Is it unfair to commemorate deceased relatives?
During the long civil war in Sri Lanka, it was the practice in the North and East, to hoist red and yellow flags at all memorial grounds for martyrs on November 27. It was to commemorate the Liberation Tigers, who lost their lives fighting the government forces. However, ever since the war came to an end, notably under the current government, these commemorations are encountering strong pressures.
To prevent the dead bodies of Tigers reaching the hands of the enemy in any event, burying them with military honours and paying them homage was a practice followed by Tigers since its inception. But, the Martyrs’ Day, commemoration of their dead, conducted on a grand scale in 2008 was the last one by the Liberation Tigers.
Then Army Commander and a Parliamentarian now, Sarath Fonseka mentioned in Parliament that he announced the Tiger movement was not to be permitted to conduct Martyrs Day after 2008. Likewise, after the war it became difficult to have similar commemorations.
Especially, in all district in the Northern Province, Court Orders were sought to prohibit this event. The Government announced memorials to the dead Tiger cadres could not be conducted, because, the Tiger Movement was proclaimed as an extremist organization by the Government. Anyhow, Tamils say that they have the right to commemorate their dead relatives.
Citing the Corona guidelines, the Army Commander Savendra Silva said that commemoration of martyrs was prohibited and action would be taken against those who violate this order.
We will never permit the observing of Martyrs Day of Liberation Tigers of Tamil Elam in Sri Lanka. Tamils cannot violate the prohibition and commemorate the martyrs here. If they want to, they can go abroad and conduct the remembrance freely. They will have no obstruction there said Dinesh Gunawardene, Minister of Foreign Affairs.
Tamils have the right to remember their relatives who died during the war. It is their own right. Neither the President, nor the Government nor any others can stop it, said the President of Tamil National Alliance, R.Sambanthan.
In Sri Lanka, people of the three races have the right to commemorate their relatives who died during the war. They should not be differentiated as Sinhalese, Tamils and Muslims. So, the right to commemorate cannot be seized by anyone, said former President Chandrika Bandaranaiyake.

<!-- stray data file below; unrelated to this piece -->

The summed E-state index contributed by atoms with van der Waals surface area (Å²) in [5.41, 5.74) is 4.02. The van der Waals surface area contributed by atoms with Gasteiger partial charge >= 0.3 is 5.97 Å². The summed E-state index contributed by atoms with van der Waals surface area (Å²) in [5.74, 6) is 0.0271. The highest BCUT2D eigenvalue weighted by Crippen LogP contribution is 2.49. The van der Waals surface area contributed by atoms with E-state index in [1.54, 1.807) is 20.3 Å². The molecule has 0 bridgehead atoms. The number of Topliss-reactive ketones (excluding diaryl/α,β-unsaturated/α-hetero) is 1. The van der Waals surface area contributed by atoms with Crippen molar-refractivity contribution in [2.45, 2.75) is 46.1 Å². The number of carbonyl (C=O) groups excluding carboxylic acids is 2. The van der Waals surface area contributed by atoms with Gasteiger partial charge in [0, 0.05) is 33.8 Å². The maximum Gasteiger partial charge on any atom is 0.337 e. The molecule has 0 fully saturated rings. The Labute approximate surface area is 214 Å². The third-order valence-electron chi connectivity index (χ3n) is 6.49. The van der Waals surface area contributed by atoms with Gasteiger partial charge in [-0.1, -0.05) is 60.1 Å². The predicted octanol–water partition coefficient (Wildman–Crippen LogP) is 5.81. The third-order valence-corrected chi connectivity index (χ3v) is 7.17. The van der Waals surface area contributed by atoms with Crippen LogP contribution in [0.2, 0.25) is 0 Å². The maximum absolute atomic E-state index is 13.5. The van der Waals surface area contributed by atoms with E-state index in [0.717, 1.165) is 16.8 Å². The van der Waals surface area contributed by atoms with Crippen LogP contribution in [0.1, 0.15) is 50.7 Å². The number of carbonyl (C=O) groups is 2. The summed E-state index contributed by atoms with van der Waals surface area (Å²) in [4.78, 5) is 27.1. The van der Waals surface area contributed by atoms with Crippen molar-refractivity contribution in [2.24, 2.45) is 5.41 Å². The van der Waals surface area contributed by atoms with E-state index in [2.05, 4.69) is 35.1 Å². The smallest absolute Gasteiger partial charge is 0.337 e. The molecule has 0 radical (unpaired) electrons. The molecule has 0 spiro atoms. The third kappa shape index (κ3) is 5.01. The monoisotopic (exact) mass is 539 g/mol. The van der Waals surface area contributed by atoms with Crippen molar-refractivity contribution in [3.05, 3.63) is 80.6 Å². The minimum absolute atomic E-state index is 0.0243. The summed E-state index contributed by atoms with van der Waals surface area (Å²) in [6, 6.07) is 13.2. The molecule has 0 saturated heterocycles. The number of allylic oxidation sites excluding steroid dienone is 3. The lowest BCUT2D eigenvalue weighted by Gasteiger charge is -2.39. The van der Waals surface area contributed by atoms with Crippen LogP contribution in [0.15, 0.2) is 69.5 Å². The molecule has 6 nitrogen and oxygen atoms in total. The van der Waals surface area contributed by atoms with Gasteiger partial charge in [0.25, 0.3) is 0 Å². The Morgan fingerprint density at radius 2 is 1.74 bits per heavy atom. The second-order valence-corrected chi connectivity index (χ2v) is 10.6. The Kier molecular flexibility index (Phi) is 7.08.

Anyhow, the Tamil leaders say that they will not agree with the threatening of memorial organisers by officials of Sri Lanka.
They mention, that this new effort to stop commemoration by the misuse of law and Corona restrictions is the next stage of racism and oppression.
People, including Sivagnanam Sritharan, Member of Parliament who tried to clean the tombs of the Tigers were stopped by the Police. More than this the security forces erected check-points close to the memorial grounds of the Tigers in the North and East.
The local Courts, in addition to prohibiting a common programme of remembrance, prohibited many individuals, political parties including the Tamil National Alliance and Tamil National Peoples Front from organizing and participating in these events.
Corona restrictions were used to justify these prohibition orders, and individuals who used red and yellow flags in these ceremonies were targeted and subjected to inquiries.
Furthermore, on last 29th November was the Karthigai Festival of Lights for the Hindus. Police arrested a university student who lit the lamps and observed prayers. They also prevented this religious function in many places in Chunnakam area.
Mano Ganeshan MP, pointed out in Parliament that the Police who were ignorant about the Karthigai Festival, a religious tradition, mistook it as the commemoration of Tiger cadres. Their action was due to this ignorance and requested the relevant Minister educate the Police personnel serving in the North and East regarding the special Tamil and Hindu festivals.
Commemoration without obstruction is essential to relieve mental trauma and pay homage to those who were killed in the war. This is also one of the basic requests by Tamils after the war was over in 2009. But, the Government is not paying any attention to this request and on the basis that those who joined a terrorist organization are terrorists the Government refuses to grant permission to this request.
The Tamils feel that prohibiting the commemoration of dead relatives is a racial oppression that violates the rights of the Tamils.
Remembering the people who were killed in the war is an internationally accepted tradition. All over the world, we can see numerous memorial grounds. Denying the opportunity to remember their relatives once in a year will cause further pressure upon the affected people.